WIUM Tristates Public Radio

Women's Roller Derby Team Growing in Quincy

Jan 26, 2012

People  find different ways to relieve stress.

Some take a trip to  a spa for a bit of rest and relaxation. Others curl up on the couch  with a good book.

A group of women from the tri-states have  a slightly unorthodox method.

They lace up their roller skates  and beat the daylights out of each other.

Among them is Heather  Kath.

By  day, "Miss Heather" is the children's programmer  for the Quincy Public  Library, organizing activities such as story  time and summer reading  events.

"It's amazing, it's a great,  great job," says Kath, "we always say we get paid in Hi-Fives and  Hugs."

By night, Kath becomes Felony O'Connor, #20-To-Life.

Kath  is a founding member of Quincy's first women's roller-derby league:  the  Dark River  Derby Coalition.

"It's  really the most fun I have ever  had doing anything," says Kath, "I have  a great group of friends  and a really good support group. These are  just things you would  never even think would come along with this."

The DRDC, as  the team is more commonly known, is wrapping up its first season.

The  idea of forming the team came out of a Quincy Not-So-Fine-Arts Society  meeting in the summer of 2010.

Kath has been involved from  the beginning, but her desire to derby goes back to the 2005 television  series: Rollergirls.

"You  know, the powerful woman and  the getting to have an alter-ego," says  Kath, "especially since  work with kids and since I work at the library.  It is nice to  not be Miss Heather sometimes. It is nice to be Felony  O'Connor  sometimes, especially when I don't want to be very nice."

Roller  Derby seems to be the perfect outlet for women who don't want to  be  nice because it is a full-contact sport without scripts or  pre-determined results.

The  60-minute bouts are split into two 30-minute periods.

Each  team is allowed five skaters on the track at one time during a JAM,  which is when points can be scored.

Teams score points each  time their "Jammer" usually a small, quick skater, gets past an  opposing player.

The opposing team does not just stand around,  though, and let the jammer go free.

That can lead to vicious  hits, multiple trips to the penalty box and some scary collisions.

 Crystal Clark is a mother of two from Monticello, Illinois.

She  is a professional photographer who has been a member of the  Vice Quads derby team out of Champaign-Urbana for about a year  and a half.

Clark is not an imposing figure, standing 5'2"  and weighing about 100 pounds.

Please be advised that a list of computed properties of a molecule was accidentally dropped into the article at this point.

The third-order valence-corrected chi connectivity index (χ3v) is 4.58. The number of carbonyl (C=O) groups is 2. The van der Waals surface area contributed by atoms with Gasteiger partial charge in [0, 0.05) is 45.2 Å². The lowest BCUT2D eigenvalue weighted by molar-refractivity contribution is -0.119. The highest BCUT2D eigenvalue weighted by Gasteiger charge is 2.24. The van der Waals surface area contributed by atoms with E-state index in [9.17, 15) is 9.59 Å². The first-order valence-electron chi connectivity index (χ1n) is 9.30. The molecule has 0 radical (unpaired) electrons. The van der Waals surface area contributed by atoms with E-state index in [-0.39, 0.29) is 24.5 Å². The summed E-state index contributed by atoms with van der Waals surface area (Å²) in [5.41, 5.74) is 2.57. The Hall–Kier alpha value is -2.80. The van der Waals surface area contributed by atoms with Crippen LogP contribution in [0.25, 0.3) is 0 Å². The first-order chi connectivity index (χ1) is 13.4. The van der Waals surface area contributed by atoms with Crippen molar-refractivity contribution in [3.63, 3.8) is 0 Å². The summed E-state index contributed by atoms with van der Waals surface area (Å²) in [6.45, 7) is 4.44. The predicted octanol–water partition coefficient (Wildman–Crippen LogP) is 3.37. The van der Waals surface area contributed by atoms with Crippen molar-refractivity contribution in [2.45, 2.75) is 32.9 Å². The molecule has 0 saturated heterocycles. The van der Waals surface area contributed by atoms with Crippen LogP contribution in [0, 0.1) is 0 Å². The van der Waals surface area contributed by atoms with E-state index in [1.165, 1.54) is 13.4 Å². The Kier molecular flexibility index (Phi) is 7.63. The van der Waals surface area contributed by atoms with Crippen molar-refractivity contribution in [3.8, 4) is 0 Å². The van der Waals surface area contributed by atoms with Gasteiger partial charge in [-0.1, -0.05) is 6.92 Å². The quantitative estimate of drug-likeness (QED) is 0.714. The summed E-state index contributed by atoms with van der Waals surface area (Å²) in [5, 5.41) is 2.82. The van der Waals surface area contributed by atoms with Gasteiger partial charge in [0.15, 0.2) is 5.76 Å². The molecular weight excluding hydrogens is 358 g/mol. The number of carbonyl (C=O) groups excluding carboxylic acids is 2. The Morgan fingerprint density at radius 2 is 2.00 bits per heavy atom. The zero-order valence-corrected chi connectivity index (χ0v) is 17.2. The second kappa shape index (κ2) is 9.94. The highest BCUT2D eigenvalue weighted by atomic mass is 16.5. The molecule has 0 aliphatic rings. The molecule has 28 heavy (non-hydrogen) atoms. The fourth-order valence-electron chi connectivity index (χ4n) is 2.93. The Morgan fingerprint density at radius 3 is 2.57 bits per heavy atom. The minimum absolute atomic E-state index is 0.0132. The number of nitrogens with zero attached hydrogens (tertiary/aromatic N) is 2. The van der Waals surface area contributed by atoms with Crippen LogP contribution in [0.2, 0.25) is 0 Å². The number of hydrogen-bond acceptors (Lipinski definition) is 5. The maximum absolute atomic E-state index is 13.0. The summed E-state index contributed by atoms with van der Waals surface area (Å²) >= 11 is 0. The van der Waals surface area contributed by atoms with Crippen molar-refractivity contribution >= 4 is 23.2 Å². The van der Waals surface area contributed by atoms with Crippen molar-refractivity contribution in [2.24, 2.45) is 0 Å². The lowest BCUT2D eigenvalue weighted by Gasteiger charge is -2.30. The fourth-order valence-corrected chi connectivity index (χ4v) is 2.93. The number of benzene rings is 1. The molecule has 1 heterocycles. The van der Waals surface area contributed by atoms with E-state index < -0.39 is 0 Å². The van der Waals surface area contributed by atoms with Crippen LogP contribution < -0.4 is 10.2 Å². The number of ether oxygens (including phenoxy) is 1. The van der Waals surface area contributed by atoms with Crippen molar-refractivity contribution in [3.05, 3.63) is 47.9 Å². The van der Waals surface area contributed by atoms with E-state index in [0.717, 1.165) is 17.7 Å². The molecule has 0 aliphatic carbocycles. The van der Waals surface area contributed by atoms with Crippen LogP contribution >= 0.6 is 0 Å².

She was the jammer during  a recent bout between the Vice Quads and the DRDC.

As  Clark  was coming around a curve in the track, she saw two DRDC blockers  converging on her, so she tried to skate to the outside.

"And  it  was working, but, and I don't remember because they totaled  knocked me  out," says Clark, "which is probably why people come  to roller derby and  I am fine now, so that is OK."

The  collision left Clark with a mild concussion and a dislocated shoulder.

"I  guess I should be happy that it knocked me back because I don't  think I  would have wanted to feel that. Putting it back in was  extremely  painful, so I will just take one end of that."

Clark  says even after a hit like that, it is not a question of if she  will return to the track, but rather when she will return.

"This  is an opportunity that I know I will get once," says Clark, "so  as soon  as I can get back out there, I will take every minute  that I can."

JJ Magliocco with the DRDC completely understands  where Clark is coming from.

"Roller  derby is not just a  sport or a fad," says Magliocco, "roller derby is a  lifestyle.  It is a way of living and a way of being. It has taken  over  my entire life as I eat, sleep, and dream derby."

Magliocco,  AKA the Scarlet Slamurai, says the DRDC is a grass-roots effort.

The  team shares the duties of scheduling bouts, organizing practices,  promoting the team, and recruiting new members.

Magliocco  says the DRDC is also breaking down stereotypes, especially the  ones  that say women should not be involved in a contact sport.

"As  far  as, you know, derby girls are this, that and the other," says  Magliocco, "first of all, we are women. We are derby women, not  derby  girls and we are strong and independent and we are here  to kick some  butt."

That mindset continues to spread.

There  are now  several hundred women's roller derby leagues throughout  the United  States. Some international leagues are even starting  to pop up.

The more teams there are, the more fans there  are.

Heather Kath with the DRDC says it was early on in her  first match when she realized why she was taking hit after hit.

"There  was this little girl on the side," says Kath, "who said, Don't  give up  hope Felony, never give up,' and that is when everything  clicked for  me. While we are out there, we are not doing it for  ourselves, we are  doing it for everyone out there."

That  includes Abby Freier, 18, who came to the last bout to watch Kath,  who she knows from the Quincy Public Library.

Freier says  as soon as she is 21, she is signing up for the DRDC.

"I  guess I am very aggressive and it is something that I just love,  the contact sports," says Freier.

The  Dark River Derby  Coalition hopes to find more kindred spirits as it  continues to  provide an outlet for women who are looking to have fun, be  competitive  and maybe blow off a little steam.

The DRDC's final bout  of the season against the DuPage County Derby Dames is Saturday  night at Scottie's Fun Spot in Quincy.